Jesus Crosses the Line

Jesus Crosses the Line May 28, 2016

A while back, Morgan Guyton wrote:

If I am following the lead of Paul the apostle of grace who championed the Gentiles, then I’m going to read the Bible with a slant to justify whichever outsider the insiders are defining themselves against in order to legitimate their privilege and power.

Paul would have miserably failed his Hebrew exegesis class in seminary if he turned in any of his epistles as a term paper. He interpreted the Bible with a heavily biased and wildly opportunistic methodology defined by the agenda of widening the kingdom of God and creating a radically different means of ordering humanity: the body of Christ. To say “for all are one in Christ” does not solely mean that everyone is “equally” forgiven or “equally” important. It doesn’t just mean that Christians vaguely have a sense of belonging to the same club. It means that the Spirit’s ordering of the body of Christ supplants every us/them binary that we try to use to order our communities. The degree to which we cling to those binaries is the degree to which we have prevented the body of Christ from being fully manifested.

Do you agree with his statement that, if exegesis had been taught in Paul’s time the way that it is today, Paul would have failed his class? Why or why not?

More importantly, is it worth failing the class if necessary, to stand on the side of inclusion?

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  • John MacDonald

    Paul’s was clearly willing to do anything to be a Fisher Of Men. Paul wrote that.

    “19 Though I am free and belong to no one, I have made myself a slave to everyone, to win as many as possible. 20 To the Jews I became like a Jew, to win the Jews. To those under the law I became like one under the law (though I myself am not under the law), so as to win those under the law. 21 To those not having the law I became like one not having the law (though I am not free from God’s law but am under Christ’s law), so as to win those not having the law. 22 To the weak I became weak, to win the weak. I have become all things to all people so that by all possible means I might save some (1 Corinthians 9:19-22).”

    It is morally incumbent on any religious person to make ethics “first theology,” supplanting even genuine hermeneutics, if they are going to live their lives according to scripture. Otherwise things like homophobia, and even terrorism, are in danger of rearing their ugly heads. Scripture can be prooftexted to justify practically anything.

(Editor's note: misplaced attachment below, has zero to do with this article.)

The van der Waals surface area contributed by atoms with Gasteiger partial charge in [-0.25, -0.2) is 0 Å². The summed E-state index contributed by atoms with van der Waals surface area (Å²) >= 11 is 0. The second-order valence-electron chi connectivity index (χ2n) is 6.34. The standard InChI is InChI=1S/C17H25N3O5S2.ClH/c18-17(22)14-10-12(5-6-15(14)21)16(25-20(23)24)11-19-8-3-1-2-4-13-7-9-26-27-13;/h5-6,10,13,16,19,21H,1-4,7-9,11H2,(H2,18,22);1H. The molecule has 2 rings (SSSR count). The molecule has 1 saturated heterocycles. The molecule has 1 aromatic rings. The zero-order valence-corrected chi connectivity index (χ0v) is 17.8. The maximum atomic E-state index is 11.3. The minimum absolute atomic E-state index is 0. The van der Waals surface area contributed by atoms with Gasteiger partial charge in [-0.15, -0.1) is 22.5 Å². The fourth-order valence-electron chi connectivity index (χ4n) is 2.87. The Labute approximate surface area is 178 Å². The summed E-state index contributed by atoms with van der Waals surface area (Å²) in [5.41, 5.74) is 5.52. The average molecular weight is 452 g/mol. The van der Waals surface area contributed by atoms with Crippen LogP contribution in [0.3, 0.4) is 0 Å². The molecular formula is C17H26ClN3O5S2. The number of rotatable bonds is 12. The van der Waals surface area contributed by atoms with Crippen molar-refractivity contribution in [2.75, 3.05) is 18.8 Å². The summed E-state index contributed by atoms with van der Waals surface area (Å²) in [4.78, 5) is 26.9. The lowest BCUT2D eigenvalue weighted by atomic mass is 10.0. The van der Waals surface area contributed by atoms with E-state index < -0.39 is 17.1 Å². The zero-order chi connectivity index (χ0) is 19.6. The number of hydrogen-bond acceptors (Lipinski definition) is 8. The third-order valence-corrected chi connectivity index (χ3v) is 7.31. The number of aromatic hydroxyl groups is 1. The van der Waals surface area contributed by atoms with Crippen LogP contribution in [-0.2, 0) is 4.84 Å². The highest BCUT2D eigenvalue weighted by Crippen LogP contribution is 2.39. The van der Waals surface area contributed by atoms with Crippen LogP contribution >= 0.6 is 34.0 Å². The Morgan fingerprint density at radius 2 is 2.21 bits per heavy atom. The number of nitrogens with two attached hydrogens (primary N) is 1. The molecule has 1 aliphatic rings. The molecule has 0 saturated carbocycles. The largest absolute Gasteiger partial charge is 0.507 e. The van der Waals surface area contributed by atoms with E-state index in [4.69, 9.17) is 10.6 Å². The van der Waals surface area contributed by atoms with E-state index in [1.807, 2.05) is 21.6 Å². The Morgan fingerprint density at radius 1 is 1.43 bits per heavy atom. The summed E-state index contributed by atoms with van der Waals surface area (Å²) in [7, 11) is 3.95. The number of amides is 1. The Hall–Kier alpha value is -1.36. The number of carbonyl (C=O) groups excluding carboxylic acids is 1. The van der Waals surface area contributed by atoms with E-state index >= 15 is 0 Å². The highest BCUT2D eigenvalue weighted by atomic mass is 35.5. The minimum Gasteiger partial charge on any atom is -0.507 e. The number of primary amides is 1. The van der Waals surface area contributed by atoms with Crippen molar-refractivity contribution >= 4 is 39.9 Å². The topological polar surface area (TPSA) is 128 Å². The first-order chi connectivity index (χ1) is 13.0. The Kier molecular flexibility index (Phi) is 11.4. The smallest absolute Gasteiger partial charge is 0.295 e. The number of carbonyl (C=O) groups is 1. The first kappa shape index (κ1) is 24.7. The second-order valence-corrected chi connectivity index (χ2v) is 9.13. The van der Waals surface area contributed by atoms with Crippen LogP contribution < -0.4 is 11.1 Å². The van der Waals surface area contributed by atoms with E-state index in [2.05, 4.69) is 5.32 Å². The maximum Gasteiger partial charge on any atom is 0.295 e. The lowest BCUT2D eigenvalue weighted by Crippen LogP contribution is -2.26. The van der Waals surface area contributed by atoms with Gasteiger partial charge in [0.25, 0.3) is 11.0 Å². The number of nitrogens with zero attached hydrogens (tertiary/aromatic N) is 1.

• John MacDonald

      For instance, a radicalized Christian could try to justify violence against Muslims by prooftexting passages in the Hebrew scriptures where God ordered genocide against His enemies.

    • charlesburchfield

      if you have walk in someone’s shoes is a kind of proof text to having empathy for anyone. IMHO one must process one’s own pain and this is only possible with the help of the Holy Spirit! my main goal & joy in life now is to be open to the complex gray areas of suffering exclusion and rejection so that I might have a connection to those who are rejected & excluded.

      Hebrews 2 9 through 11
      because He suffered death, so that by the grace of God He might taste death for everyone. 10In bringing many sons to glory, it was fitting for God, for whom and through whom all things exist, to make the pioneer of their salvation perfect through suffering. 11For both the One who sanctifies and those who are sanctified are of the same family. That is why Jesus is not ashamed to call them his family.

      • John MacDonald

        I was talking about Paul. Paul didn’t write Hebrews. Paul wore many hats while trying to convert everyone he could.

  • Phil Ledgerwood

    I’m not sure, because I don’t think St. Paul’s epistles were exegesis for the most part. I think he was trying to make sense of the historical fact that Jews, who had the Law and the Promise, were not flocking in droves to follow Jesus, but Gentiles who had no stake in Israel’s God prior were doing just that.